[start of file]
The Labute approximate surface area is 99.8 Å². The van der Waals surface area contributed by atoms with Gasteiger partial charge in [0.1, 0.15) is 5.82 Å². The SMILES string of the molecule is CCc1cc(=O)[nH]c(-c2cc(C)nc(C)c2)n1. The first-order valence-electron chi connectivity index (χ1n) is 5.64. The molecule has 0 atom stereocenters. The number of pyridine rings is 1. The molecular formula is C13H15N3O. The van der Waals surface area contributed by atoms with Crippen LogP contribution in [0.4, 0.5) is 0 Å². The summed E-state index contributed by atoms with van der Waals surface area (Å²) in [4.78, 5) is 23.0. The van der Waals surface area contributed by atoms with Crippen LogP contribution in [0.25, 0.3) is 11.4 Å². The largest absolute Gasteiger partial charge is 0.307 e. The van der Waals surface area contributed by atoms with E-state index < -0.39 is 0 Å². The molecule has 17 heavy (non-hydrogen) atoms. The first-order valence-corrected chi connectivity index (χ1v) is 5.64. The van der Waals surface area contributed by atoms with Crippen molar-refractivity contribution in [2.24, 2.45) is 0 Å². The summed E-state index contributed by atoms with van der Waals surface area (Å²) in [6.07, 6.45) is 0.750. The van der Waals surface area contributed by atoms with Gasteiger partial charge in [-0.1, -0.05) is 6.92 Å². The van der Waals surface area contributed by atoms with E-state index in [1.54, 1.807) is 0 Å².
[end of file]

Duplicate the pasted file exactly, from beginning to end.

The Labute approximate surface area is 99.8 Å². The van der Waals surface area contributed by atoms with Gasteiger partial charge in [0.1, 0.15) is 5.82 Å². The SMILES string of the molecule is CCc1cc(=O)[nH]c(-c2cc(C)nc(C)c2)n1. The first-order valence-electron chi connectivity index (χ1n) is 5.64. The molecule has 0 atom stereocenters. The number of pyridine rings is 1. The molecular formula is C13H15N3O. The van der Waals surface area contributed by atoms with Crippen LogP contribution in [0.4, 0.5) is 0 Å². The summed E-state index contributed by atoms with van der Waals surface area (Å²) in [4.78, 5) is 23.0. The van der Waals surface area contributed by atoms with Crippen LogP contribution in [0.25, 0.3) is 11.4 Å². The largest absolute Gasteiger partial charge is 0.307 e. The van der Waals surface area contributed by atoms with E-state index < -0.39 is 0 Å². The molecule has 17 heavy (non-hydrogen) atoms. The first-order valence-corrected chi connectivity index (χ1v) is 5.64. The van der Waals surface area contributed by atoms with Crippen molar-refractivity contribution in [2.24, 2.45) is 0 Å². The summed E-state index contributed by atoms with van der Waals surface area (Å²) in [6.07, 6.45) is 0.750. The van der Waals surface area contributed by atoms with Gasteiger partial charge in [-0.1, -0.05) is 6.92 Å². The van der Waals surface area contributed by atoms with E-state index in [1.54, 1.807) is 0 Å².